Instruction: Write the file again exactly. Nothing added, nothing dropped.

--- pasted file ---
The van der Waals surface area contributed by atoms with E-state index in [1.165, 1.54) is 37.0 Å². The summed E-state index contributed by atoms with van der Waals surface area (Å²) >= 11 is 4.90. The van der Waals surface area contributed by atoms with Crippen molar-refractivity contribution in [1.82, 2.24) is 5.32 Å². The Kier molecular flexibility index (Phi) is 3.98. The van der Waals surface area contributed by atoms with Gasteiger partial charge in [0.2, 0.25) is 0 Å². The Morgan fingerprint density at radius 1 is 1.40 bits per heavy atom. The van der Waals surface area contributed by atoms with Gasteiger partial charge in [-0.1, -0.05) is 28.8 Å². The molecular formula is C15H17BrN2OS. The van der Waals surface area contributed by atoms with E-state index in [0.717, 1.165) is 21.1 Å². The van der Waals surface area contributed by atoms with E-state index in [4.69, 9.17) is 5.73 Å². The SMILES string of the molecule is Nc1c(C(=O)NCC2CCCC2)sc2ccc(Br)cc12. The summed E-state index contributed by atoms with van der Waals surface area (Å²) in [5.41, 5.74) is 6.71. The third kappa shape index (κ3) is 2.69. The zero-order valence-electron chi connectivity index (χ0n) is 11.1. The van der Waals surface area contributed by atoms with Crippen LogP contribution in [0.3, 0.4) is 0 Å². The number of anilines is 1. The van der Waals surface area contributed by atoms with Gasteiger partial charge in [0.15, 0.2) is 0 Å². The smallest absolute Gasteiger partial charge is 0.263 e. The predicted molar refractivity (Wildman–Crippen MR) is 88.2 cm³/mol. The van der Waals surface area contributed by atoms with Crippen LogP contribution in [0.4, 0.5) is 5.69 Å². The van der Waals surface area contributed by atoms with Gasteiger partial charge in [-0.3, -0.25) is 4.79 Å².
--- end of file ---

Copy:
The van der Waals surface area contributed by atoms with E-state index in [1.165, 1.54) is 37.0 Å². The summed E-state index contributed by atoms with van der Waals surface area (Å²) >= 11 is 4.90. The van der Waals surface area contributed by atoms with Crippen molar-refractivity contribution in [1.82, 2.24) is 5.32 Å². The Kier molecular flexibility index (Phi) is 3.98. The van der Waals surface area contributed by atoms with Gasteiger partial charge in [0.2, 0.25) is 0 Å². The Morgan fingerprint density at radius 1 is 1.40 bits per heavy atom. The van der Waals surface area contributed by atoms with Gasteiger partial charge in [-0.1, -0.05) is 28.8 Å². The molecular formula is C15H17BrN2OS. The van der Waals surface area contributed by atoms with E-state index in [0.717, 1.165) is 21.1 Å². The van der Waals surface area contributed by atoms with E-state index in [4.69, 9.17) is 5.73 Å². The SMILES string of the molecule is Nc1c(C(=O)NCC2CCCC2)sc2ccc(Br)cc12. The summed E-state index contributed by atoms with van der Waals surface area (Å²) in [5.41, 5.74) is 6.71. The third kappa shape index (κ3) is 2.69. The zero-order valence-electron chi connectivity index (χ0n) is 11.1. The van der Waals surface area contributed by atoms with Crippen LogP contribution in [0.3, 0.4) is 0 Å². The number of anilines is 1. The van der Waals surface area contributed by atoms with Gasteiger partial charge in [0.15, 0.2) is 0 Å². The smallest absolute Gasteiger partial charge is 0.263 e. The predicted molar refractivity (Wildman–Crippen MR) is 88.2 cm³/mol. The van der Waals surface area contributed by atoms with Crippen LogP contribution in [0.4, 0.5) is 5.69 Å². The van der Waals surface area contributed by atoms with Gasteiger partial charge in [-0.3, -0.25) is 4.79 Å².